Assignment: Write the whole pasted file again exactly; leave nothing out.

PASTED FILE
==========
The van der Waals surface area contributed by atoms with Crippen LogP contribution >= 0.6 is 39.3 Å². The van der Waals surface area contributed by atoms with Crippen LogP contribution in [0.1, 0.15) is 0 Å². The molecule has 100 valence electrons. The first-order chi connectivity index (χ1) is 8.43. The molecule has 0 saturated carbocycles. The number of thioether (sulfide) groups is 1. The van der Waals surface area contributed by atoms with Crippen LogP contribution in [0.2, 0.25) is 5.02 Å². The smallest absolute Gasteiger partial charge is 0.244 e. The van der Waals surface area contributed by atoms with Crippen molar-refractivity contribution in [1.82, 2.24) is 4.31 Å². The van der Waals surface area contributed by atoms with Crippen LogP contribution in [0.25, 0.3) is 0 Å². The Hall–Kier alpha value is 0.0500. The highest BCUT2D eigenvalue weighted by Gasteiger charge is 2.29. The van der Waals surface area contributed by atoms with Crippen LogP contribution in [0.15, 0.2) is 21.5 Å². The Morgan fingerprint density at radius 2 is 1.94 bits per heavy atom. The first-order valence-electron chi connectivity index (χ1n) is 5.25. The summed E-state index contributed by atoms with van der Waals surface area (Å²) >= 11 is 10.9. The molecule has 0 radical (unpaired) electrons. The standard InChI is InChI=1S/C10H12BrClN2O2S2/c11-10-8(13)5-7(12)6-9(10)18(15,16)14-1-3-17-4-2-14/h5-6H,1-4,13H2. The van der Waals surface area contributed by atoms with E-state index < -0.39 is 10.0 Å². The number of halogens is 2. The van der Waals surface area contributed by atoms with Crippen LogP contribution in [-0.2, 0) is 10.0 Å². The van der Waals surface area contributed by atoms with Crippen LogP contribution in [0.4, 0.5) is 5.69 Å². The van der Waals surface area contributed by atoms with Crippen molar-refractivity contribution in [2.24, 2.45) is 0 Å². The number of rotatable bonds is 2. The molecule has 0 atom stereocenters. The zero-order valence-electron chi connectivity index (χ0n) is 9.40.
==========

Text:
The van der Waals surface area contributed by atoms with Crippen LogP contribution >= 0.6 is 39.3 Å². The van der Waals surface area contributed by atoms with Crippen LogP contribution in [0.1, 0.15) is 0 Å². The molecule has 100 valence electrons. The first-order chi connectivity index (χ1) is 8.43. The molecule has 0 saturated carbocycles. The number of thioether (sulfide) groups is 1. The van der Waals surface area contributed by atoms with Crippen LogP contribution in [0.2, 0.25) is 5.02 Å². The smallest absolute Gasteiger partial charge is 0.244 e. The van der Waals surface area contributed by atoms with Crippen molar-refractivity contribution in [1.82, 2.24) is 4.31 Å². The van der Waals surface area contributed by atoms with Crippen LogP contribution in [0.25, 0.3) is 0 Å². The Hall–Kier alpha value is 0.0500. The highest BCUT2D eigenvalue weighted by Gasteiger charge is 2.29. The van der Waals surface area contributed by atoms with Crippen LogP contribution in [0.15, 0.2) is 21.5 Å². The Morgan fingerprint density at radius 2 is 1.94 bits per heavy atom. The first-order valence-electron chi connectivity index (χ1n) is 5.25. The summed E-state index contributed by atoms with van der Waals surface area (Å²) >= 11 is 10.9. The molecule has 0 radical (unpaired) electrons. The standard InChI is InChI=1S/C10H12BrClN2O2S2/c11-10-8(13)5-7(12)6-9(10)18(15,16)14-1-3-17-4-2-14/h5-6H,1-4,13H2. The van der Waals surface area contributed by atoms with E-state index < -0.39 is 10.0 Å². The number of halogens is 2. The van der Waals surface area contributed by atoms with Crippen LogP contribution in [-0.2, 0) is 10.0 Å². The van der Waals surface area contributed by atoms with Crippen LogP contribution in [0.4, 0.5) is 5.69 Å². The van der Waals surface area contributed by atoms with Crippen molar-refractivity contribution in [2.24, 2.45) is 0 Å². The number of rotatable bonds is 2. The molecule has 0 atom stereocenters. The zero-order valence-electron chi connectivity index (χ0n) is 9.40.